Lost History

Lost History

The Enduring Legacy of Muslim Scientists, Thinkers, and Artists

Book - 2007
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Random House, Inc.
In an era when the relationship between Islam and the West seems mainly defined by mistrust and misunderstanding, we often forget that for centuries Muslim civilization was the envy of the world. Essential reading for anyone seeking to understand the major role played by the early Muslim world in influencing modern society, Lost History fills an important void. Written by an award-winning author and former diplomat with extensive experience in the Muslim world, it provides new insight not only into Islam's historic achievements but also the ancient resentments that fuel today's bitter conflicts.

Michael Hamilton Morgan reveals how early Muslim advancements in science and culture lay the cornerstones of the European Renaissance, the Enlightenment, and modern Western society. As he chronicles the Golden Ages of Islam, beginning in 570 a.d. with the birth of Muhammad, and resonating today, he introduces scholars like Ibn Al-Haytham, Ibn Sina, Al-Tusi, Al-Khwarizmi, and Omar Khayyam, towering figures who revolutionized the mathematics, astronomy, and medicine of their time and paved the way for Newton, Copernicus, and many others. And he reminds us that inspired leaders from Muhammad to Suleiman the Magnificent and beyond championed religious tolerance, encouraged intellectual inquiry, and sponsored artistic, architectural, and literary works that still dazzle us with their brilliance. Lost History finally affords pioneering leaders with the proper credit and respect they so richly deserve.

Baker & Taylor
Provides a compelling study of the little known contributions of Islam's cultural, artistic, and scientific accomplishments to Western civilization, looking not only at the the historic achievements of the Muslim world and the role of inspired leaders who encouraged intellectual inquiry, championed tolerance, and sponsored artistic and literary endeavors, but also at the ancient envy that fuels today's conflicts.

Book News
Writing for a general audience, the author gives an anecdotal, and often dramatized, history of scientific, philosophic, and artistic accomplishments of Islamic civilization and their influence on Western civilization. Rather than focus solely on the "Arab Golden Age" that also includes Persia and Spain for the years 632 to 1258, the text focuses on many "golden ages" of Islamic civilization, including Central Asia, Ottoman Turkey, and Mughal India, up to the 18th century. The purpose of the work is to provide a general introduction and therefore while the author is aware of some of the more esoteric historical debates concerning Islamic intellectual history he does not endeavor to address them in any sustained fashion. Annotation ©2007 Book News, Inc., Portland, OR (booknews.com)

Baker
& Taylor

Provides a study of the contributions of Islam's cultural, artistic, and scientific accomplishments to Western civilization, looking at the historic achievements of the Muslim world, the role of inspired leaders, and the ancient envy that fuels modern conflicts.
Author Morgan reveals how early Muslim advancements in science and culture lay the cornerstones of the European Renaissance, the Enlightenment, and modern Western society. As he chronicles the Golden Ages of Islam, beginning in 570 a.d. with the birth of Muhammad, and resonating today, he introduces scholars like Ibn Al-Haytham, Ibn Sina, Al-Tusi, Al-Khwarizmi, and Omar Khayyam--empirical thinkers who revolutionized the mathematics, astronomy, and medicine of their time and paved the way for Newton, Copernicus, and many others. And he reminds us that inspired leaders from Muhammad to Suleiman the Magnificent championed religious tolerance, encouraged intellectual inquiry, and sponsored brilliant artistic, architectural, and literary works. For anyone seeking to understand the major role played by the early Muslim world in influencing modern society, this book provides new insight not only into Islam's historic achievements but also the ancient resentments that fuel today's bitter conflicts.--From publisher description.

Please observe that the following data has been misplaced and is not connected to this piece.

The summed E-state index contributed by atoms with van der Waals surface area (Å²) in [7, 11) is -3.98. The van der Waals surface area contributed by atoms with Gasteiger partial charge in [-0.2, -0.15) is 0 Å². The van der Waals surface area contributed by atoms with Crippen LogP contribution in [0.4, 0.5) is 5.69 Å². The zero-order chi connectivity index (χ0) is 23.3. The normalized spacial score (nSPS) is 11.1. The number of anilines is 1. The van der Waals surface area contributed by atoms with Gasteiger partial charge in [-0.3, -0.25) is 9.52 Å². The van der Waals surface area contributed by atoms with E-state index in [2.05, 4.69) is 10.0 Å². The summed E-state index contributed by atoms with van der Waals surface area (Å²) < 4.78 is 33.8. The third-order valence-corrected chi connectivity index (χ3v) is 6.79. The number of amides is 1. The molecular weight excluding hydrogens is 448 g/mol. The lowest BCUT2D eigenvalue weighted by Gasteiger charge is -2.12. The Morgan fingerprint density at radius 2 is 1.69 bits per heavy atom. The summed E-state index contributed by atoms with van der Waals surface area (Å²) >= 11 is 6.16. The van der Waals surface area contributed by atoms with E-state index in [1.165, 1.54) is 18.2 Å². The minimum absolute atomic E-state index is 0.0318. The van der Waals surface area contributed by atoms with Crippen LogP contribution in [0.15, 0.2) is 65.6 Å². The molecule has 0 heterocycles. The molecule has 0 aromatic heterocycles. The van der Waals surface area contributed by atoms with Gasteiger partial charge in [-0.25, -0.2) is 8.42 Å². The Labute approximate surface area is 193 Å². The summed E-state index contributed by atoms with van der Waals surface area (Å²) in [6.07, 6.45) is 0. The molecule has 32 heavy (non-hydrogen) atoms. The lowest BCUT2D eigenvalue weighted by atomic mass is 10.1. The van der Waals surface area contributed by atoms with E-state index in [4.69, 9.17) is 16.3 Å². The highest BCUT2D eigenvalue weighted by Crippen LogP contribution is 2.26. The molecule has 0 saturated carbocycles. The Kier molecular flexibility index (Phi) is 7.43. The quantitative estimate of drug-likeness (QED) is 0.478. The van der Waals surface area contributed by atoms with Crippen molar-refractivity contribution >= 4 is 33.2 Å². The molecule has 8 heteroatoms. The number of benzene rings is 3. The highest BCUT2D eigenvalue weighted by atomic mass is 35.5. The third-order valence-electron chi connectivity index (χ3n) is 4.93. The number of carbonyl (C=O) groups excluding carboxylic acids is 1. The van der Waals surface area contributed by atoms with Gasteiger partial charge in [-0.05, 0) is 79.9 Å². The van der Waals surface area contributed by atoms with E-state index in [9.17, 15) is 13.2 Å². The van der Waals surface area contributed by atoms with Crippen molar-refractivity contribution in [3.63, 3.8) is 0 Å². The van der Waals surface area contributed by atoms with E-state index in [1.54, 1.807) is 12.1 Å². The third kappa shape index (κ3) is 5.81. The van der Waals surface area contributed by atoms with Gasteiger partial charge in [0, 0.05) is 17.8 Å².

Author Morgan reveals how early Muslim advancements in science and culture lay the cornerstones of the European Renaissance, the Enlightenment, and modern Western society. As he chronicles the Golden Ages of Islam, beginning in 570 a.d. with the birth of Muhammad, and resonating today, he introduces scholars like Ibn Al-Haytham, Ibn Sina, Al-Tusi, Al-Khwarizmi, and Omar Khayyam--empirical thinkers who revolutionized the mathematics, astronomy, and medicine of their time and paved the way for Newton, Copernicus, and many others. And he reminds us that inspired leaders from Muhammad to Suleiman the Magnificent championed religious tolerance, encouraged intellectual inquiry, and sponsored brilliant artistic, architectural, and literary works. For anyone seeking to understand the major role played by the early Muslim world in influencing modern society, this book provides new insight not only into Islam's historic achievements but also the ancient resentments that fuel today's bitter conflicts.--From publisher description.Provides a study of the contributions of Islam's cultural, artistic, and scientific accomplishments to Western civilization, looking at the historic achievements of the Muslim world, the role of inspired leaders, and the ancient envy that fuels modern conflicts.

Publisher: Washington, D.C. : National Geographic, c2007
ISBN: 9781426200922
Characteristics: xviii, 301 p. : ill., maps ; 24 cm
Alternative Title: Lost history

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